(d) Timing of consolidated plan certification submissions. Unless otherwise set forth in the NOFA, the required certification that the application for funding is consistent with the HUD-approved consolidated plan must be submitted by the funding application submission deadline announced in the NOFA.
[60 FR 16380, Mar. 30, 1995]
When funds are made available for assistance, HUD will publish a notice of funding availability (NOFA) in the Federal Register, in accordance with the requirements of 24 CFR part 4. HUD will review and screen applications in accordance with the requirements in section 426 of the McKinney Act (42 U.S.C. 11386) and the guidelines, rating criteria, and procedures published in the NOFA.
[61 FR 51176, Sept. 30, 1996]
(a) Activities under this part are subject to HUD environmental regulations in part 58 of this title, except that HUD will perform an environmental review in accordance with part 50 of this title prior to its approval of any conditionally selected applications for Fiscal Year 2000 and prior years that were received directly from private nonprofit entities and governmental entities with special or limited purpose powers. For activities under a grant that generally would be subject to review under part 58, HUD may make a finding in accordance with § 58.11(d) and may itself perform the environmental review under the provisions of part 50 of this title if the recipient objects in writing to the responsible entity's performing the review under part 58. Irrespective of whether the responsible entity in accord with part 58 (or HUD in accord with part 50) performs the environmental review, the recipient shall supply all available, relevant information necessary for the responsible entity (or HUD, if applicable) to perform for each property any environmental review required by this part. The recipient also shall carry out mitigating measures required by the responsible entity (or HUD, if applicable) or select alternate eligible property. HUD may eliminate from consideration any application that would require an Environmental Impact Statement (EIS).
(b) The recipient, its project partners and their contractors may not acquire, rehabilitate, convert, lease, repair, dispose of, demolish or construct property for a project under this part, or commit or expend HUD or local funds for such eligible activities under this part, until the responsible entity (as defined in § 58.2 of this title) has completed the environmental review procedures required by part 58 and the environmental certification and RROF have been approved or HUD has performed an environmental review under part 50 and the recipient has received HUD approval of the property. HUD will not release grant funds if the recipient or any other party commits grant funds (i.e., incurs any costs or expenditures to be paid or reimbursed with such funds) before the recipient submits and HUD approves its RROF (where such submission is required).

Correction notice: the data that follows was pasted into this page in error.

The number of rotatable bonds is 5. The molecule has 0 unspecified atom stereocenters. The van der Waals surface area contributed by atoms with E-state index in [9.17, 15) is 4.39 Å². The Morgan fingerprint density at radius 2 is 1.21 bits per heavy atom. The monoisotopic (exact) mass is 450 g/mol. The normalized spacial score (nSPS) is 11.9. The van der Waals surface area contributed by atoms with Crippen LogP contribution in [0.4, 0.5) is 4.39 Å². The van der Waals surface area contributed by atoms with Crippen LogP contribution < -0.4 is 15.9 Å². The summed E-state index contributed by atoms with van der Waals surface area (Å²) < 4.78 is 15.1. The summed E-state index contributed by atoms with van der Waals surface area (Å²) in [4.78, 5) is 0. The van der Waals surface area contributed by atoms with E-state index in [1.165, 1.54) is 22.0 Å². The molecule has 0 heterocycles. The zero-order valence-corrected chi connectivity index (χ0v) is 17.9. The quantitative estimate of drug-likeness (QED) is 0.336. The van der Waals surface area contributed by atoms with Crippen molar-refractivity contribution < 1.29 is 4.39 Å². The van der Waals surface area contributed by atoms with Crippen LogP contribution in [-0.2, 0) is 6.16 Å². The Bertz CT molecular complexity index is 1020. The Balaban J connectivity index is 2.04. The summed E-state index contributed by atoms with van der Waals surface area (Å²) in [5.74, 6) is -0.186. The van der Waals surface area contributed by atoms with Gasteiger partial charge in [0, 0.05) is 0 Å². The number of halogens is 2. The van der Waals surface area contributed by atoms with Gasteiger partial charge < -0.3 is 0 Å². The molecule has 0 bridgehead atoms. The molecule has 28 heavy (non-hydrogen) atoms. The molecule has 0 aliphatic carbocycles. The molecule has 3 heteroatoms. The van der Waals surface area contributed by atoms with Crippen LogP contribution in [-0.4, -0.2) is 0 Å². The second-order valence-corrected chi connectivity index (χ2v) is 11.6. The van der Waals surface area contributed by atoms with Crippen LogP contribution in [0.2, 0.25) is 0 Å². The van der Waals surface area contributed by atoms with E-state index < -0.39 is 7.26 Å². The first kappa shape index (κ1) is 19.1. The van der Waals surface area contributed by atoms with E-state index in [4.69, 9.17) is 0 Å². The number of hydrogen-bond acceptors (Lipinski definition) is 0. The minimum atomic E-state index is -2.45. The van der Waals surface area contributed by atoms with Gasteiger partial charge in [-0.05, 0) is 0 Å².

[68 FR 56131, Sept. 29, 2003]
(a) General. Grants made under this part, and grants made under subtitles C and D (the Supportive Housing Demonstration and SAFAH, respectively) of the Stewart B. McKinney Homeless Assistance Act as in effect before October 28, 1992, may be renewed on a noncompetitive basis to continue ongoing leasing, operations, and supportive services for additional years beyond the initial funding period. To be considered for renewal funding for leasing, operating costs, or supportive services, recipients must submit a request for such funding in the form specified by HUD, must meet the requirements of this part, and must submit requests within the time period established by HUD.
(b) Assistance available. The first renewal will be for a period of time not to exceed the difference between the end of the initial funding period and ten years from the date of initial occupancy or the date of initial service provision, as applicable. Any subsequent renewal will be for a period of time not to exceed five years. Assistance during each year of the renewal period, subject to maintenance of effort requirements under § 583.150(a) may be for:
(1) Up to 50 percent of the actual operating and leasing costs in the final year of the initial funding period;
(2) Up to the amount of HUD assistance for supportive services in the final year of the initial funding period; and
(3) An allowance for cost increases.
(c) HUD review.
(1) HUD will review the request for renewal and will evaluate the recipient's performance in previous years against the plans and goals established in the initial application for assistance, as amended. HUD will approve the request for renewal unless the recipient proposes to serve a population that is not homeless, or the recipient has not shown adequate progress as evidenced by an unacceptably slow expenditure of funds, or the recipient has been unsuccessful in assisting participants in achieving and maintaining independent living. In determining the recipient's success in assisting participants to achieve and maintain independent living, consideration will be given to the level and type of problems of participants. For recipients with a poor record of success, HUD will also consider the recipient's willingness to accept technical assistance and to make changes suggested by technical assistance providers. Other factors which will affect HUD's decision to approve a renewal request include the following: a continuing history of inadequate financial management accounting practices, indications of mismanagement on the part of the recipient, a drastic reduction in the population served by the recipient, program changes made by the recipient without prior HUD approval, and loss of project site.